It’s tax time, which means scam season has officially begun.
Right around springtime every year, when income tax deadlines are looming ever closer, criminals take to phones and the internet to scam unsuspecting people out of huge sums of money. Unfortunately, this year is no different. The good news is, we’re here to tell you exactly how these scams work, so that you’ll be the wrong taxpayer to mess with.
The con is remarkably simple. Someone may call you (or sometimes even email you) from a number or web address that appears to be related to the Canada Revenue Agency. The person on the other end will explain to you that you somehow owe a whole wack of money to the government, and they will likely try to pressure you into forking over thousands of dollars before you have time to think anything through.The most common way they do this is by saying that the CRA is about to issue an arrest warrant in your name, and the only way to avoid that is to pay.
If you fall for this scam, it is extremely unlikely that you will get your money back. So it’s very important to know what to look for.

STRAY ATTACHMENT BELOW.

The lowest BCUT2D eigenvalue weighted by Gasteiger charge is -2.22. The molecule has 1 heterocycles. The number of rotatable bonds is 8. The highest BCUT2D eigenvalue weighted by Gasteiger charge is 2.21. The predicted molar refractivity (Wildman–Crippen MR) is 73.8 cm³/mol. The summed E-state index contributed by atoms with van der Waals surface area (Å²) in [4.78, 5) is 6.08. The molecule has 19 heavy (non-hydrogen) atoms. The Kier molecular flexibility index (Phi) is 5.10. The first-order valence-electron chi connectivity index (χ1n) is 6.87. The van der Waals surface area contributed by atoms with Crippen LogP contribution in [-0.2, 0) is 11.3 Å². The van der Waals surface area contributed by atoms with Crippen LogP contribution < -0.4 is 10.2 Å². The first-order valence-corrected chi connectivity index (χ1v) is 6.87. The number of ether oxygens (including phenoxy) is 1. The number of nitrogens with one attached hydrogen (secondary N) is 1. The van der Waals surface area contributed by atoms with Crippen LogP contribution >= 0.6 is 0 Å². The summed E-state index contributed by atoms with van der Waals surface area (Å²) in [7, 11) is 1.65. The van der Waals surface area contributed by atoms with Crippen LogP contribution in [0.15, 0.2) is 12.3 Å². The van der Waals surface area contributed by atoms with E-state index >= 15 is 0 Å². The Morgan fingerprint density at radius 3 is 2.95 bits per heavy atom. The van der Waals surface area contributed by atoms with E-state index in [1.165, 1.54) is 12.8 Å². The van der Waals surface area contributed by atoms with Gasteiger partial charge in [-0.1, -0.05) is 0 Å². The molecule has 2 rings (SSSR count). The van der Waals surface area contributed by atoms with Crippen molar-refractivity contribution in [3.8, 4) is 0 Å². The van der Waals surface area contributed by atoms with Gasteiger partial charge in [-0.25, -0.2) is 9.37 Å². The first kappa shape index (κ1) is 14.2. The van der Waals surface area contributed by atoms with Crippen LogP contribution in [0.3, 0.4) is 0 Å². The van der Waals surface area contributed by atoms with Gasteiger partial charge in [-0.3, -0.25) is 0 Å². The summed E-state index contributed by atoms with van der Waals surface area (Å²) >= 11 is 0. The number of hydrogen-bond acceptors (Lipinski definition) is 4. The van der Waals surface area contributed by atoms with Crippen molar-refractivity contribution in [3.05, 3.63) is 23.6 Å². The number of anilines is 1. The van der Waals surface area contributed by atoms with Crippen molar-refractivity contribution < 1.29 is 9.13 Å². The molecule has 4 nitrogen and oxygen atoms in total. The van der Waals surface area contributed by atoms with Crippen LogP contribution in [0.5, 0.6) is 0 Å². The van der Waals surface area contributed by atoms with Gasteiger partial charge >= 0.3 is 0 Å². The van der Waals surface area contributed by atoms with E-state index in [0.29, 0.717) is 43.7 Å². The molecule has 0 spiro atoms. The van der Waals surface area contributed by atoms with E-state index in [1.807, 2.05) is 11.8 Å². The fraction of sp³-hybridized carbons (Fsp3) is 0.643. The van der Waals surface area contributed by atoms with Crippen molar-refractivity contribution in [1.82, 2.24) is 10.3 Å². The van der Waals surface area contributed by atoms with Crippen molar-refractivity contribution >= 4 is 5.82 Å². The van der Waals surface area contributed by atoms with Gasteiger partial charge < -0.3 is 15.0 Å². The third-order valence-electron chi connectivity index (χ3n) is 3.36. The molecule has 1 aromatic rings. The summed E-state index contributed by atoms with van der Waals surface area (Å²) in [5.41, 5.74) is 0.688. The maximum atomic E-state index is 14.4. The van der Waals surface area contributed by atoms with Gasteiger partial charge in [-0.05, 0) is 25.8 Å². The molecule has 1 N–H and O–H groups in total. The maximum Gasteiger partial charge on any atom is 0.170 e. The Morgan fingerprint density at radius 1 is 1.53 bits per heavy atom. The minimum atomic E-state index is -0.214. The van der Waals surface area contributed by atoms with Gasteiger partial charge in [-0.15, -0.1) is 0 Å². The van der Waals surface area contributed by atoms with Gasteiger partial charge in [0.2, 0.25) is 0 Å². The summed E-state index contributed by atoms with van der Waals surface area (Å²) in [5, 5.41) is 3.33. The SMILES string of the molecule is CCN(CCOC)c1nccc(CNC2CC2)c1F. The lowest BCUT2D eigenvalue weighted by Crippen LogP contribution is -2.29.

The solution, fortunately, is simple. If you ever receive a call from the CRA that doesn’t feel quite right, or if they do what we just described above, simply hang up and then call the CRA back yourself. That is the only way to ensure you will actually be speaking with someone from the agency.
Once you make the call, ask the CRA representative to confirm if anything the previous caller said was true. If it isn’t, report the call to the Canadian Anti-Fraud Centre, because that means it was a scam. Hopefully, the information you provide to them will be enough for police to both locate and then haul those money-siphoning scumbags off to jail.
The bottom line is that any caller who is threatening to send you to jail for not paying up immediately shouldn’t be trusted. Another warning sign would be if the caller demands payment via a prepaid credit card.
For more information on what to look out for, check out the video above.